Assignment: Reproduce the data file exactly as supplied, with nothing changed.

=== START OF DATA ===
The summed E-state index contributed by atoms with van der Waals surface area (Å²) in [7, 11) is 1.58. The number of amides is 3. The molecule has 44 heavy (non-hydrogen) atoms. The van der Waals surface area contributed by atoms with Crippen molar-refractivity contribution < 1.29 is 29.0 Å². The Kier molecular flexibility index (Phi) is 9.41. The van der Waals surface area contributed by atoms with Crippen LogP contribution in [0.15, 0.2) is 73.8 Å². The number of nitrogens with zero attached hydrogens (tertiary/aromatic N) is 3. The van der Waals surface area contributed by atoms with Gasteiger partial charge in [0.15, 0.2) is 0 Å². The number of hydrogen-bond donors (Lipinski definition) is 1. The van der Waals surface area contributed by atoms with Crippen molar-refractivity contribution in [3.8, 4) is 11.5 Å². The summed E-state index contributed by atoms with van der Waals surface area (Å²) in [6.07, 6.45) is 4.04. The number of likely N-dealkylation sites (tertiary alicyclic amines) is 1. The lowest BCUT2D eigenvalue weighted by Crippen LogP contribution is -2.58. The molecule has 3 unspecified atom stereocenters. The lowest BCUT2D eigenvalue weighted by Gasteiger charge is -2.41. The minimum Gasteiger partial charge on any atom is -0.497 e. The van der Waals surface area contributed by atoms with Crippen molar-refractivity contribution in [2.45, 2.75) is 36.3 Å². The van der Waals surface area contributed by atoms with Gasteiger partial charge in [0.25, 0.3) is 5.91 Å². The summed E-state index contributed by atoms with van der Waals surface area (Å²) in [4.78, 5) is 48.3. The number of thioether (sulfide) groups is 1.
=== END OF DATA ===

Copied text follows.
The summed E-state index contributed by atoms with van der Waals surface area (Å²) in [7, 11) is 1.58. The number of amides is 3. The molecule has 44 heavy (non-hydrogen) atoms. The van der Waals surface area contributed by atoms with Crippen molar-refractivity contribution < 1.29 is 29.0 Å². The Kier molecular flexibility index (Phi) is 9.41. The van der Waals surface area contributed by atoms with Crippen LogP contribution in [0.15, 0.2) is 73.8 Å². The number of nitrogens with zero attached hydrogens (tertiary/aromatic N) is 3. The van der Waals surface area contributed by atoms with Gasteiger partial charge in [0.15, 0.2) is 0 Å². The number of hydrogen-bond donors (Lipinski definition) is 1. The van der Waals surface area contributed by atoms with Crippen molar-refractivity contribution in [3.8, 4) is 11.5 Å². The summed E-state index contributed by atoms with van der Waals surface area (Å²) in [6.07, 6.45) is 4.04. The number of likely N-dealkylation sites (tertiary alicyclic amines) is 1. The lowest BCUT2D eigenvalue weighted by Crippen LogP contribution is -2.58. The molecule has 3 unspecified atom stereocenters. The lowest BCUT2D eigenvalue weighted by Gasteiger charge is -2.41. The minimum Gasteiger partial charge on any atom is -0.497 e. The van der Waals surface area contributed by atoms with Crippen molar-refractivity contribution in [2.45, 2.75) is 36.3 Å². The van der Waals surface area contributed by atoms with Gasteiger partial charge in [0.25, 0.3) is 5.91 Å². The summed E-state index contributed by atoms with van der Waals surface area (Å²) in [4.78, 5) is 48.3. The number of thioether (sulfide) groups is 1.